1. Anak Menakan is either niece or nephew
2. Ayaq is Water
3. Bebai means grumpy
4. Belemoih means messy (of food or sweat)
5. Berlahak is burp
6. BooBoq is poridge
7. Celakoi is Celaka that means "Damn"
8. Che' refers to Mr, Me, Myself and I
9. Deghrian is Durian
10. Gerngau means scratch, not the gentle way, the painful way
11. Goruih Api are fire matches
12. Hari Minggu is Sunday
13. Ice Kachang is a local dessert made of ice, syrup, milk, nuts and jelly
14. Ikan Alu Alu is Barracuda
15. Ikan Rendang is fried fish simply marinated with salt and tumeric
16. Ikan Temenung is Mackerel
17. Jawi Pekan are Jawi Peranakans who live in the British straits settlement
18. Jawi Peranakan are descendants of Indian-Malay or Arab-Malay blood
19. Kanchingprak means snap buttons normally on a Pagoda singlets or t-shirts
20. Karapulay are curry leaves used for cooking curry dishes
21. Katup is to close or to switch off
22. Kerabat means climbing
23. Ketegaq means stubborn
24. Kore means fussy
25. Kupang is the currency Sen in the multiple of 10s. Example, 2 Kupang = 20 Sen
26. Lagu Mana? means ‘How?’
27. Lancha is Beca, ie trishaw
28. Lengkong is Cincau, the black grass jelly
29. Loklak means bad attitude
30. Mamu means uncle
31. Mamun means dizzy of sleep
32. Mapele is the groom
33. Marka means love companion
34. Muka Empat Belaih means u r showing a disgruntled expression on your face
35. Nala means "very" or "extensively"
36. Nana means older brother
37. Nyoq is coconut
38. Pak Tongko is Cakoi, a fried pastry eaten with chilli sauce
39. Panchoq means water tap or toilet in general
40. Peon is an Office Boy, a clerk, a multipurpose clerk
41. Ponu is the bride
42. Punkoq means Buttocks
43. Ralit is captivated
44. Renda are ribbons
45. Roti Perata is a special bread with loads of ghee, a.k.a Roti Canai
46. Sarbath is a red syrup drink with all sorts or herbs in it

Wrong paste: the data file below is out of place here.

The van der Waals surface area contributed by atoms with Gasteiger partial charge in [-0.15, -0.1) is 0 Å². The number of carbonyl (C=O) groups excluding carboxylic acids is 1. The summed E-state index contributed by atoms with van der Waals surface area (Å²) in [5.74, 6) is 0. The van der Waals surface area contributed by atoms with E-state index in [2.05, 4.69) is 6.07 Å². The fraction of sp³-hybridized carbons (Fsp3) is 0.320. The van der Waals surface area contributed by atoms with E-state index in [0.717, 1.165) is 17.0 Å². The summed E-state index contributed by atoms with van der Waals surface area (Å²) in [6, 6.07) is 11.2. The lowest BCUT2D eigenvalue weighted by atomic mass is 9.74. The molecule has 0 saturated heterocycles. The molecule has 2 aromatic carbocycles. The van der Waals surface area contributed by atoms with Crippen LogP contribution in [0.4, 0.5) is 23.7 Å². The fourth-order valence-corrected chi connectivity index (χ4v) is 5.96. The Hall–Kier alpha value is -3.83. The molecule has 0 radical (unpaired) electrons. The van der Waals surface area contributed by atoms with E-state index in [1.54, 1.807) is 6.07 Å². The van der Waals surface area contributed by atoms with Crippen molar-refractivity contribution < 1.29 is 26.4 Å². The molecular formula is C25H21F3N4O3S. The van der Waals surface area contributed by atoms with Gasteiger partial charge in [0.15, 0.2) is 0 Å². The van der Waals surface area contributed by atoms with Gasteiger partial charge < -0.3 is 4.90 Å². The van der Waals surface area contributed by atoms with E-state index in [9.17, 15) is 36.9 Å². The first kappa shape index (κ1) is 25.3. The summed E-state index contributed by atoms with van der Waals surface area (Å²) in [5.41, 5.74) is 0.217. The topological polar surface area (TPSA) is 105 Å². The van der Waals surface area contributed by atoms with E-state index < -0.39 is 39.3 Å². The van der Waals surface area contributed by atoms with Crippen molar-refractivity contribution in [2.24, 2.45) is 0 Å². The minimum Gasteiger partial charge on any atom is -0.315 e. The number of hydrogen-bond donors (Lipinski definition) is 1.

47. Senayan is Monday
48. Seymia is a cereal made of wheat eaten with milk and sugar
49. Soq is Sahur, the early morning meal by the Muslims during fasting month
50. Tanjung is the city of Georgetown
51. Taukua is fried Tauhu or fried bean curds
52. Teh (Tea) is pronounced as Tear as how you would with Bear
53. Tokyu is soya sauce
54. Ubi Benggala are potatoes
55. Ulaq means snake

....continue at The Penang Talk Part 2

Ice Kachang!

* kopihangtuah

| mcmlxxv:viii:xxix |

02 October 2010

Muslim's Influence in English Literature


73-year old man once gave me an interesting conversation. A man of wisdom, full of life experience and abundance of knowledge accumulated, particularly in History and Religion. Our conversation revolved around the Muslim's contribution to the world. All sorts of refereshing stories were told ranging from scientific discoveries by the Arab's Ibn Sinar (Avacene) and Al-Khawarismi (Chemistry) to the Moorish architecture of domes and minarets. However, One segment of that range facinates me - Muslim's contribution to English literature. Who would have thought that that would happen. Of course there are bits and pieces of Arabic words in the English dictionary such as Sultan and Reserves (Rizab), but what I am referring to are English sayings that were created solely from the Western world's experience under the rule of Muslims during the Muawiyah, Abbasyds and Ottoman empires. They are: